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The PCBs that make up a GeForce 7900 GX2 are connected to each other by means of metal hexagon poles and screws. We took the screws out to access the bottom PCB and we also removed both the coolers. Although the cooler of the bottom card is completely cut off by the top card, overheat is not likely: there are special holes in the appropriate part of the PCB. So, the GeForce 7900 GT2 takes its air for cooling from both sides at once.

  

 

The empty space you could see on the top PCB is occupied by PCI Express x48 switch chip and by two diagonally placed connectors for transferring data. Analogous connectors can be seen on the reverse side of the top PCB, and the PCBs communicate via two textolite contact panels. The reason for this connector position is very simple. Since PCI Express lanes should be of the same length for each point-to-point connection, in case of vertical connector placement they would need either to turn some chips by 45 degrees or to make the cards layout much more complex. So, the diagonal connector placement is a pretty logical move here.

It’s from this connector that the top graphics processors receives data from the switch chip which is directly attached to the PCI Express bus via a standard x16 connector on the bottom PCB. The second output of the x48 chip is directly linked to the bottom G71 processor.

The use of a switch chip allows the GeForce 7900 GX2 to work normally on any mainboard that is based on the nForce4 SLI X16 or any other SLI-compatible chipset from Nvidia. Moreover, as we see from the situation in the professional graphics cards market and in particular solutions like Nvidia Quadro FX 4500 X2, a switch chip like that may allow using the card on platforms that officially do not support SLI technology.

As required by the design of the quad SLI platform, the GeForce 7900 GX2 is equipped with two MIO connectors shifted relative to one another in order not to get in the way of the connecting bridges.

We removed the coolers to have a better view of the design of the PCBs near the graphics processor and memory chips. Each PCB of the GeForce 7900 GX2 carries a G71 D-N chip and 8 chips of GDDR3 SDRAM.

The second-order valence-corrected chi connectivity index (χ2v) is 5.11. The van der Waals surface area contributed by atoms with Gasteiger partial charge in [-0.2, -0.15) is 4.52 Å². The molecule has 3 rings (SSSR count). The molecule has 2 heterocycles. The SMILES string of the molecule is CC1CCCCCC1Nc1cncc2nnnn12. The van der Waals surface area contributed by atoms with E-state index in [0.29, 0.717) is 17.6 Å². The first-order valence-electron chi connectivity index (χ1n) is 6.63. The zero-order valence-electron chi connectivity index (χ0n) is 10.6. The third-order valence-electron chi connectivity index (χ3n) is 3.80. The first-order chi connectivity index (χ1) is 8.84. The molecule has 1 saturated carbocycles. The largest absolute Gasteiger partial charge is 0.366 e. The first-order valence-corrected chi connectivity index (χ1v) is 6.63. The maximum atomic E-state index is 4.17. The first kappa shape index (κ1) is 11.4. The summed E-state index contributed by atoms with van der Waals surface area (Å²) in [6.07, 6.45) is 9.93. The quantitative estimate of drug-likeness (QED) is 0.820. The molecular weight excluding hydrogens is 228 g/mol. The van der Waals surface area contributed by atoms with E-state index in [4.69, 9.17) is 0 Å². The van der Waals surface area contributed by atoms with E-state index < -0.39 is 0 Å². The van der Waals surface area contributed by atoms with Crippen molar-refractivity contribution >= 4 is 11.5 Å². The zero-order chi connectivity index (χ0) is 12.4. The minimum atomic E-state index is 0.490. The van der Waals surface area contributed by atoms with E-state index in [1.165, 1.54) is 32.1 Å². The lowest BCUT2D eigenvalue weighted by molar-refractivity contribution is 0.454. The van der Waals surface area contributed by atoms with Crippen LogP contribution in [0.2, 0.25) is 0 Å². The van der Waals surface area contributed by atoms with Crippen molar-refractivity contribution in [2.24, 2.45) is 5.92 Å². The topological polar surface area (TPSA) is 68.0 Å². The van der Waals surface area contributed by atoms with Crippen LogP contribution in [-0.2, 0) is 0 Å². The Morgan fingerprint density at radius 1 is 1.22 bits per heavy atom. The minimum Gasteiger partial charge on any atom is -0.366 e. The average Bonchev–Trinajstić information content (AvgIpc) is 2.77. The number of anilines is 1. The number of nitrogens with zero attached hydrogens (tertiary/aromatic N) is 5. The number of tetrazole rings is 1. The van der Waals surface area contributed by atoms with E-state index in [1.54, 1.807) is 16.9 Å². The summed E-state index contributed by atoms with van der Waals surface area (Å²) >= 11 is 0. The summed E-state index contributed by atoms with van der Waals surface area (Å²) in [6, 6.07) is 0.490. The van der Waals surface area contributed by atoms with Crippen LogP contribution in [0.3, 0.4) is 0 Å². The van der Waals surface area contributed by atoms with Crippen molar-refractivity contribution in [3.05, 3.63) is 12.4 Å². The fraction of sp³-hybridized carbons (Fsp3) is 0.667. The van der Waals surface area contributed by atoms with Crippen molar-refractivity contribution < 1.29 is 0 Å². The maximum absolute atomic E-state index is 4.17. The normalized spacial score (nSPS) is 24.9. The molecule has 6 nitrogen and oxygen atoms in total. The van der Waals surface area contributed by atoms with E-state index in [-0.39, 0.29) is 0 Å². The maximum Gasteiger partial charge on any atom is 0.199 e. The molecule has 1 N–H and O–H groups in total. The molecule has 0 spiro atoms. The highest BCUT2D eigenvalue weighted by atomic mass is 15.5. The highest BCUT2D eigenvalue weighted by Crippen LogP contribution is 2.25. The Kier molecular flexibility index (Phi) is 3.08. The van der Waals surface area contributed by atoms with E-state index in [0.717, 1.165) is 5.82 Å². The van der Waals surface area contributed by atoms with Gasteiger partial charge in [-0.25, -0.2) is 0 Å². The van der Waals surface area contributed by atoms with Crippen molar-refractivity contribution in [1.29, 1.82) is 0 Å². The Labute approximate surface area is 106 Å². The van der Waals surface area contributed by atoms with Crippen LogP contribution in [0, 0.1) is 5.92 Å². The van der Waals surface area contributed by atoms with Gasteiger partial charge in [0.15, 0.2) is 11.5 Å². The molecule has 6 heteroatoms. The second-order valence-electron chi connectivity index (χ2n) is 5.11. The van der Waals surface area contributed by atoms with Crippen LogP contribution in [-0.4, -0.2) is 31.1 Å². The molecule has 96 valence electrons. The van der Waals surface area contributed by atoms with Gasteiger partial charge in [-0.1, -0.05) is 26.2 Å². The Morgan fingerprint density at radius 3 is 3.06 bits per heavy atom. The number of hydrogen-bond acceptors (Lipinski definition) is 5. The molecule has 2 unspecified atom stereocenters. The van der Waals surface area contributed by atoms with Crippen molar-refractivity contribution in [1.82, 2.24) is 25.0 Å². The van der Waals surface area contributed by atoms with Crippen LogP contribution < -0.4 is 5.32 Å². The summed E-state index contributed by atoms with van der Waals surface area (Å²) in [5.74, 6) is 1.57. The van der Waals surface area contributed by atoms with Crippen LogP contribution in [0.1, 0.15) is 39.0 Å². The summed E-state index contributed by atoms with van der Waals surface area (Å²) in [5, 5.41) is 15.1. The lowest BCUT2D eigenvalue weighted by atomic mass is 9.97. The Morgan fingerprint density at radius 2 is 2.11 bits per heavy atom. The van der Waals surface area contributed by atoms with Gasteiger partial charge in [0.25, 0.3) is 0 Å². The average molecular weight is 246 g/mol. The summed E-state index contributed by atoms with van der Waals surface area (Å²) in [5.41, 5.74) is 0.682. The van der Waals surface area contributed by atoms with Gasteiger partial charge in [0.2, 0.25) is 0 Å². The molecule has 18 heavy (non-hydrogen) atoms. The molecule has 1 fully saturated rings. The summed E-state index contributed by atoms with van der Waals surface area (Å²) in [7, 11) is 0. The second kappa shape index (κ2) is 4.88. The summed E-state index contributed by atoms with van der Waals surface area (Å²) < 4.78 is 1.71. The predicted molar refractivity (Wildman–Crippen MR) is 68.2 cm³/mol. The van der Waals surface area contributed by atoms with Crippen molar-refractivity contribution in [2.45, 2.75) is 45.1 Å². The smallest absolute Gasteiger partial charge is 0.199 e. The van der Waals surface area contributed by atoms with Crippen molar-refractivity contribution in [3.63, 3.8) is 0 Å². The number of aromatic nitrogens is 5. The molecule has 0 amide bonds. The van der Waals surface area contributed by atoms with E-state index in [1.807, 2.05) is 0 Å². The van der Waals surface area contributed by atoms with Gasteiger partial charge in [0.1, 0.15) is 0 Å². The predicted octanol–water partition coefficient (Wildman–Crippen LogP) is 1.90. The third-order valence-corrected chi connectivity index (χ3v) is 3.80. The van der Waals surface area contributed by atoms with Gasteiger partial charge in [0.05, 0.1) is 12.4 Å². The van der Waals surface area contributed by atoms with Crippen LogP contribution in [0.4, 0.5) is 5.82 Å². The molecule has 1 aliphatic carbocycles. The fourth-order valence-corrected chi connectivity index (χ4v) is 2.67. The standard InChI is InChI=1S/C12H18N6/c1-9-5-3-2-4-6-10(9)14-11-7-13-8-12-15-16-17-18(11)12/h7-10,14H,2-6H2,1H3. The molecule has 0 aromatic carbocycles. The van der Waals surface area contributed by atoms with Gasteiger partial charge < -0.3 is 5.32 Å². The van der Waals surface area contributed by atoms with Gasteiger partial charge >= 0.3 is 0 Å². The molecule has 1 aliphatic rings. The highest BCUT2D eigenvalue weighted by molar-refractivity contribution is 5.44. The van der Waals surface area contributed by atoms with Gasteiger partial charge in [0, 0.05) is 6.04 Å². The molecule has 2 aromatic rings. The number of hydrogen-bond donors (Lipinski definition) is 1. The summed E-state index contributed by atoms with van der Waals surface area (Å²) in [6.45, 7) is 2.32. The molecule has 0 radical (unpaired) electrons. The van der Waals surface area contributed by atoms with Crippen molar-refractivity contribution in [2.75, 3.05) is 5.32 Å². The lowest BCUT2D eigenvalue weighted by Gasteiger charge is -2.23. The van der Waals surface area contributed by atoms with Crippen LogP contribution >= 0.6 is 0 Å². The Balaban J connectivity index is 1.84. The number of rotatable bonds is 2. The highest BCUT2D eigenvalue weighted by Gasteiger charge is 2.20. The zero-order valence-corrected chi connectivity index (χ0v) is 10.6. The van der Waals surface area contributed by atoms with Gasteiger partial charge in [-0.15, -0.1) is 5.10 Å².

The graphics chips are marked as G71 D-N but they do not differ externally from those installed on GeForce 7900 GTX and 7900 GT, have the same revision A2 and lack a protective frame on the die package. It’s important to note that the graphics processors are clocked at a lower frequency on the GeForce 7900 GS2 than on the GeForce 7900 GTX: 500MHz against 650MHz.

Nvidia just couldn’t help reducing the GPU frequency. Although the G71 chip features low heat dissipation, the cramped two-storied design of the GeForce 7900 GX2 leaves no room for an efficient cooling solution. The overall power consumption of the card would be over 160W whereas reducing the GPU and memory frequencies helped keep within 145W. And after all it would be just much more difficult to ensure stable operation of the complex two-storied solution at high frequencies.

The Samsung K4J52324QC-BC14 chips installed on the GeForce 7900 GX2 have 512Mbit capacity, work at 1.8V voltage and can be clocked at 700 (1400) MHz frequency. At this frequency the power consumption of each chip is about 1.7W, but since they are clocked at 600 (1200) on the GeForce 7900 GX2, their power consumption is lower – 1.55W per each chip. The 16 chips consume a total of about 25W. The chips are placed in the same manner as on other today’s top-end graphics cards; the total amount of graphics memory on the GeForce 7900 GX2 is 1 gigabyte. Two such cards will have a total of 2GB, but you should be aware that the memory amount does not add up in multi-GPU systems, so only 512 megabytes of memory will be available to applications, i.e. as much as each graphics processor from a quad SLI system has access to.

We guess the use of slow memory may harm the GeForce 7900 GX2 in particular and the quad SLI concept at large because it is the memory subsystem performance that’s important in high resolutions and extreme full-screen antialiasing modes. Since the memory of the GeForce 7900 GX2 card works at 600 (1200) MHz, its speed is definitely not high enough to satisfy the growing demand for high memory bandwidth of a system like that. In other words, the performance boost from the four graphics processors may be negated by the slow of each individual graphics processor memory. We’re going to check this supposition in our practical tests soon.

 
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